If you missed Tim Cook’s interview on 60 Minutes on Sunday, watch how fired up the normally serene CEO gets when Charlie Rose asks him about the billions Apple is keeping overseas (email subscribers can find the video here):
I don’t blame Cook for being angry. I’ve been saying similar things for awhile now. Our corporate tax system is “awful for America.” It would be bad enough if we were growing at a decent, or even somewhat decent rate economically. But in this ‘new normal’ era of slow to no growth, it’s inexcusable.
Most nations have a territorial tax code that allows businesses to pay taxes only where money is earned. Not the US. When one of our companies brings home offshore profits, the IRS collects taxes on the difference between the 35 percent US corporate tax rate and the lower rate charged abroad. This is why Apple and other companies leave those funds offshore, stranding an estimated $2.6 trillion overseas. It’s also why so many companies have decided to invert their worldwide headquarters outside the US, the Pfizer-Allergan merger being the most recent example.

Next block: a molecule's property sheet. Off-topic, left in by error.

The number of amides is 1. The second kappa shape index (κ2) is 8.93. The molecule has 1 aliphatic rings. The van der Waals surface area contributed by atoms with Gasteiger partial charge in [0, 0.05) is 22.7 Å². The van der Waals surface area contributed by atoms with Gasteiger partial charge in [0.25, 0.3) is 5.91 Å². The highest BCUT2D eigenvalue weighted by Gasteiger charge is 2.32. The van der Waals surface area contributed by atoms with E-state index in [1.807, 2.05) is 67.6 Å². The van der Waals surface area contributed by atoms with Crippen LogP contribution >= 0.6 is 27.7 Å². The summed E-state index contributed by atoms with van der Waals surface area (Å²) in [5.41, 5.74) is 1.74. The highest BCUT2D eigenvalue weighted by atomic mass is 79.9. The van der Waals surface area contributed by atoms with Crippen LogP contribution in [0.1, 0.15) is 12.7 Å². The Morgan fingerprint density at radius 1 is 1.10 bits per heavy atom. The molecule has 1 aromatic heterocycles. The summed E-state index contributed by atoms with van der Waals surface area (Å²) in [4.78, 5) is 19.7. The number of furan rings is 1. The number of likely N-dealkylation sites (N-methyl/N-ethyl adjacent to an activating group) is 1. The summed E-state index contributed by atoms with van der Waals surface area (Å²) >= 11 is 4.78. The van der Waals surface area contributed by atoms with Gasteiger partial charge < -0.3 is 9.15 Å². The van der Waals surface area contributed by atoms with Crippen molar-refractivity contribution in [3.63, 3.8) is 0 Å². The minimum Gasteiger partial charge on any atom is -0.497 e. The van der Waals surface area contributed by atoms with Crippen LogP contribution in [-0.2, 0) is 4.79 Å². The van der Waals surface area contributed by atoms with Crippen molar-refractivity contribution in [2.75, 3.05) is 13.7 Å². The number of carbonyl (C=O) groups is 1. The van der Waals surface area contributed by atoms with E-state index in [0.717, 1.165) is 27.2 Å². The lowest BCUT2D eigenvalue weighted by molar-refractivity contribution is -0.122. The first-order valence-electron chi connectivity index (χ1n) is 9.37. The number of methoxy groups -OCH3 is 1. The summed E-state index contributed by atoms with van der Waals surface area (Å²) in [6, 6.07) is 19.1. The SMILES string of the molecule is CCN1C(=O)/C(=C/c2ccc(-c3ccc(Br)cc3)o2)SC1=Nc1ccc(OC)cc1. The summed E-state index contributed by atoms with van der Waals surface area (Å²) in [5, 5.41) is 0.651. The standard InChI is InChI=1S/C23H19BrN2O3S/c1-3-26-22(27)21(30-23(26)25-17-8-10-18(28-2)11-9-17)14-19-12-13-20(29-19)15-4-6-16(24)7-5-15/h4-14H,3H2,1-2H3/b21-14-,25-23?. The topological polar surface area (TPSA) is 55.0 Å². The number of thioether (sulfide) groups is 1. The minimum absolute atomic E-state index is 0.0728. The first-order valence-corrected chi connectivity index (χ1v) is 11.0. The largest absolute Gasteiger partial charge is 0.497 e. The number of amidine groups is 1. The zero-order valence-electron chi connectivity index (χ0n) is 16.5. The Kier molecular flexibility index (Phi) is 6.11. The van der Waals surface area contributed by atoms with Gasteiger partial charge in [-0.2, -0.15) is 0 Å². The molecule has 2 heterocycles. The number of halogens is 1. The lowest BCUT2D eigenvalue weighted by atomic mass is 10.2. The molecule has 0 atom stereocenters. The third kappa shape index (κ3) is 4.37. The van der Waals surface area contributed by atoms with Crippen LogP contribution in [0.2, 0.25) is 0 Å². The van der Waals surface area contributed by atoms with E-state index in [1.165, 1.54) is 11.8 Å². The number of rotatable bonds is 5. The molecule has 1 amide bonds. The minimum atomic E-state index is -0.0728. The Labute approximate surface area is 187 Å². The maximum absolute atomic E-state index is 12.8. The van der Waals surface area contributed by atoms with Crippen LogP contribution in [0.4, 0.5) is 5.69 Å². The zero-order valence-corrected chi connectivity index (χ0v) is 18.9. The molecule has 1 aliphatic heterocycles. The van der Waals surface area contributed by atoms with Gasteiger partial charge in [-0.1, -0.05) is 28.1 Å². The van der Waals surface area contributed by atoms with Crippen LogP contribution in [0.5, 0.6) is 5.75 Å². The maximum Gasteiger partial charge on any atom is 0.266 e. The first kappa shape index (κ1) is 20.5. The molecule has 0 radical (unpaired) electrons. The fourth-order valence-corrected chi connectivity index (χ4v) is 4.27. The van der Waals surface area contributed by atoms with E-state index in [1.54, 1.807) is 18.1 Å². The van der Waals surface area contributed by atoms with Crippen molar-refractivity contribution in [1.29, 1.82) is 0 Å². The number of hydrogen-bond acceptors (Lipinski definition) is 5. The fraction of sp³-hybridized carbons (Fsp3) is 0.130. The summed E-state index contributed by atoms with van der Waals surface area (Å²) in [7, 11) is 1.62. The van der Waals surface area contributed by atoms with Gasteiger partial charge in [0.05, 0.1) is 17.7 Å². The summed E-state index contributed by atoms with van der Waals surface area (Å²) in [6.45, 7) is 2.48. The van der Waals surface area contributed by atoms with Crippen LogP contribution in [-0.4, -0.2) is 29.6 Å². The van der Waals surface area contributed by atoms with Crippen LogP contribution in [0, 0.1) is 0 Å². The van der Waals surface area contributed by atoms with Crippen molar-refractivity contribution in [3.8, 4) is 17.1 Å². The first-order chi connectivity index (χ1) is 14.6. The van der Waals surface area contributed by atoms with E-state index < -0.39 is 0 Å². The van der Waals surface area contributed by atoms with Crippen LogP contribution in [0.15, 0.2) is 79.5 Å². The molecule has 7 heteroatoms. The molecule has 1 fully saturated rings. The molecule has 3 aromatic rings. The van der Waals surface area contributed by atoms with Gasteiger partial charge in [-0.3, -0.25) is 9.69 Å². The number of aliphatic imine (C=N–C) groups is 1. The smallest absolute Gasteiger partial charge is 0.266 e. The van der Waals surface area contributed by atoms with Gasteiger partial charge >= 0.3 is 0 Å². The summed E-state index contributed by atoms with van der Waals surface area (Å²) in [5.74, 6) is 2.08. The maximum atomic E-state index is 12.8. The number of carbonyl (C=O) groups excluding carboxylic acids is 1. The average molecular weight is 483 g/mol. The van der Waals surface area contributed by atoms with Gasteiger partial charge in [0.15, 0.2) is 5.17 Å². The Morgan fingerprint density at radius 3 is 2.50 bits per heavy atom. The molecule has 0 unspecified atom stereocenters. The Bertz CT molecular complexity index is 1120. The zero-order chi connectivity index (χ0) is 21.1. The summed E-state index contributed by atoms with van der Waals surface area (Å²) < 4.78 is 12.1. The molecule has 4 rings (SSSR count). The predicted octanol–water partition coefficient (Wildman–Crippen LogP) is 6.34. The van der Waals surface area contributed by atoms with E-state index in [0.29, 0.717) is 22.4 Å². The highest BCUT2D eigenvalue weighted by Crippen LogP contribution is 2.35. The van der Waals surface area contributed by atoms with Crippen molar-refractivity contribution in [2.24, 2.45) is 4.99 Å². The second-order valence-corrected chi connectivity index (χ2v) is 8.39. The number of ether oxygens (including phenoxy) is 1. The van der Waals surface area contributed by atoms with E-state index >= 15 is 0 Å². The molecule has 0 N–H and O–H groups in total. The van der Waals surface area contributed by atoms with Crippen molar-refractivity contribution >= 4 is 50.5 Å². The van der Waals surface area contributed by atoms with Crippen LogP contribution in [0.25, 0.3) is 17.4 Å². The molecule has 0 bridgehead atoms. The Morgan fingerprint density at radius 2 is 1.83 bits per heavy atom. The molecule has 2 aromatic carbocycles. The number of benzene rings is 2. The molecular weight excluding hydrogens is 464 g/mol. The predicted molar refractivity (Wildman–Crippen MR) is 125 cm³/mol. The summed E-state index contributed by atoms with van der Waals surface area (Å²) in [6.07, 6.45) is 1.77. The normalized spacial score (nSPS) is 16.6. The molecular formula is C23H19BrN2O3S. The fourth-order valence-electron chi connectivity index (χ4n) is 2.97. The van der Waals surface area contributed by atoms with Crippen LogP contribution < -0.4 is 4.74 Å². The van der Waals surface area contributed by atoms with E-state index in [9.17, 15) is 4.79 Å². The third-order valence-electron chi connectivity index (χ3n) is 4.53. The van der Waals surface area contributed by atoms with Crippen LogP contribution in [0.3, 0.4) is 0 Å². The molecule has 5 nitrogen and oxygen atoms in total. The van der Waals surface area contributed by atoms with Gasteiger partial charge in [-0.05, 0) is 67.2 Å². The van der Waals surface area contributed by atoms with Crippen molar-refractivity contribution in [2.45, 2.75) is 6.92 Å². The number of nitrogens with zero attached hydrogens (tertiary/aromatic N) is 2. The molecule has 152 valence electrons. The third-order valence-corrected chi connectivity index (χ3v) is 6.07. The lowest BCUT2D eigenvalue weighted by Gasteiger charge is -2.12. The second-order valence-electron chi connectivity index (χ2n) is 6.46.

Politicians and pundits can harp all they want about greed and tax avoidance. It’s not going to fix the problem. The fact of the matter is that almost half the profits earned by S&P 500 companies now come overseas. In Apple’s case, that percentage is even larger. As Cook says, a full two-thirds of its business takes place outside the US. Left, right or center, our elected officials should be doing everything they can to encourage Apple and other multinationals to bring those revenues back home. But it’s never going to happen until we bring our hopelessly outmoded international tax policy into the 21st Century.
As Carl Icahn wrote in a New York Times editorial last week, Congress has finally begun to address this problem. Democratic New York Senator Chuck Schumer and Republican Ohio Senator Rob Portman created a framework that would allow companies to repatriate stranded cash at a reduced 8-10 percent rate. This could yield up to $200 billion for the US Treasury. More importantly, it would let American businesses invest money they earn overseas here in America.
Why it’s taken this long for Congress or President Obama (or even President Bush) to even start the process of reform is dumbfounding. Slow economic growth, not terrorism or global warming, is the greatest threat to America’s security and our citizens’ well being. And yet, almost eight years into a pitifully slow economic recovery, we continue to under-invest in infrastructure and education while over-investing in seniors, defense, and bloated government agencies. To borrow a phrase from Tim Cook, that is the real “political crap.”